If we see the word UP as an acronym for “Unlimited Potential” or “Untapped Potential” it gives even more meaning to the phrase, “UP Only!”. Each week I explore motivating ways to consider the word UP to increase our own “UP Potential”.
Mistakes, You Can’t Grow Without Them
I once flew on a trapeze with a traveling circus in South America. I climbed the long wobbly ladder to the top of the circus tent and though I had never done it before, I grabbed the trapeze bar and jumped off the small perch like a pro.
I was probably not as graceful and fluid as I thought, but it did feel as though I was flying through the air with the “greatest of ease”.
When it was time to let go, the Columbian trapeze coach yelled up to me: “¡Suéltalo!”. Obediently, I let go, laid myself out horizontally, and did a free fall into the net 45 feet below.
Landing was easy, but crossing the big net to get down proved difficult. As I awkwardly crawled to the side, my leg fell through and I struggled to release myself from the net’s grip. I no longer felt graceful. Yet despite my clumsy dismount, I raised my arms up high, lifted my chin and said, “ta-dah!”
Recently this simple “ta-dah!” gesture has taken on more meaning to me. Consider how performers, acrobats, and gymnasts end their flawless performances with the expected “ta-dah!” as if it was the exclamation point on their routine. The result is always applause and approval from the crowd.
In the same manner, isn’t it true that performers that make mistakes or fail to complete their trick also finish with the same “ta-dah!”? And aren’t these performances met with equal applause and perhaps more admiration?
It is easy to picture young gymnasts or small children with beaming smiles and their arms spread wide in perfect “ta-dah” form after an unbalanced somersault or a crooked cartwheel. Without a doubt their imperfect action is always met with enthusiastic support and encouragement.
What a great outlook. The truth is, if we want to grow, we are going to make mistakes along the way. Why not embrace them immediately with a “ta-dah!”
Will you make mistakes in your life? In your business? In your relationships? Yes — guaranteed!
Next time you do, try smiling and saying “ta-dah!”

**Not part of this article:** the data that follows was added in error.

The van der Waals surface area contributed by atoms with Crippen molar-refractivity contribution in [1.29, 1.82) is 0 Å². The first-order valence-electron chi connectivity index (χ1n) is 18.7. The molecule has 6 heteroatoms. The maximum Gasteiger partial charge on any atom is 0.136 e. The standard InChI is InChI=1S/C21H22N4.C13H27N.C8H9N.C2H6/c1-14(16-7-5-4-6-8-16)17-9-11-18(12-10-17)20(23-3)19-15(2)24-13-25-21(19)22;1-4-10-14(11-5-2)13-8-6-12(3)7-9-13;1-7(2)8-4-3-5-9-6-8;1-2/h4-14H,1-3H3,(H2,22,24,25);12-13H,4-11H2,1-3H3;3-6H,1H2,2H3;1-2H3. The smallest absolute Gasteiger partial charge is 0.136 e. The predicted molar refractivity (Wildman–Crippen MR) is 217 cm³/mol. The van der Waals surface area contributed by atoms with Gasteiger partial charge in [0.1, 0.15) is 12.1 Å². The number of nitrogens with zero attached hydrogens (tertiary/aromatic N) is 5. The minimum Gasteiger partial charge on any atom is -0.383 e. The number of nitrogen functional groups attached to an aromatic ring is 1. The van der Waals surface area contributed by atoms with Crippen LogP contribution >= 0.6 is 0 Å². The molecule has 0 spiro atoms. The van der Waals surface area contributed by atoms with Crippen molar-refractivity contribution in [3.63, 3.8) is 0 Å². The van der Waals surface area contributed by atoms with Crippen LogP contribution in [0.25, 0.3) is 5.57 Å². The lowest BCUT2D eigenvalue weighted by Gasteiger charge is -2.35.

Mistakes are part of the process, you can’t grow without them.
In the process of becoming a toddler, did you fall down a lot learning to walk? Of course! Did your parents or others reject you as incompetent when your first attempts to walk were clumsy and unsuccessful? No! They may have giggled a bit, but I bet they always helped you up and encouraged you to try again.
As a child you were curious about what you could do. You didn’t question whether or not you should try to walk, you didn’t judge whether or not you would be any good, and you certainly didn’t put off trying until you read every book on it first; you just went out and tried and tried and tried again.
By the way… you looked awkward, you looked clumsy, you teetered and fell on almost every attempt. Then one day you got up and crossed the room.
The sooner we can get it out of our head that mistakes are something to be avoided or that anything other than immediate success is embarrassing, the sooner we can make real growth and positive change in our lives.
I was talking to a client the other day who is a promising songwriter. She felt stuck for some time and desperately wanted to have the success she deserves. Finally she blurted out, “I guess I just need to be okay with writing bad songs too!” Wow! I thought, that’s brilliant!
Whether you are a struggling songwriter, want to write your first book, start a new business, or develop a buried talent, be willing to allow your first efforts to be less than perfect.
Waiting for perfection keeps your dreams and goals elusive and perpetually in the future. The only way to the next level is to be willing to make mistakes today and to be prepared to be less than perfect so that your next effort is better by experience. Momentum begins when you start, but can never begin if you don’t.
On a blue post-it note above my desk I have this quote by Harry S. Truman:
“Imperfect action is better than perfect inaction.”
Don’t be afraid to Mess UP. Don’t be embarrassed when your efforts are less than perfect. Be proud that you took action. Say “ta-dah”, learn, laugh and get up again. Each time you do you will be one step closer to your masterpiece.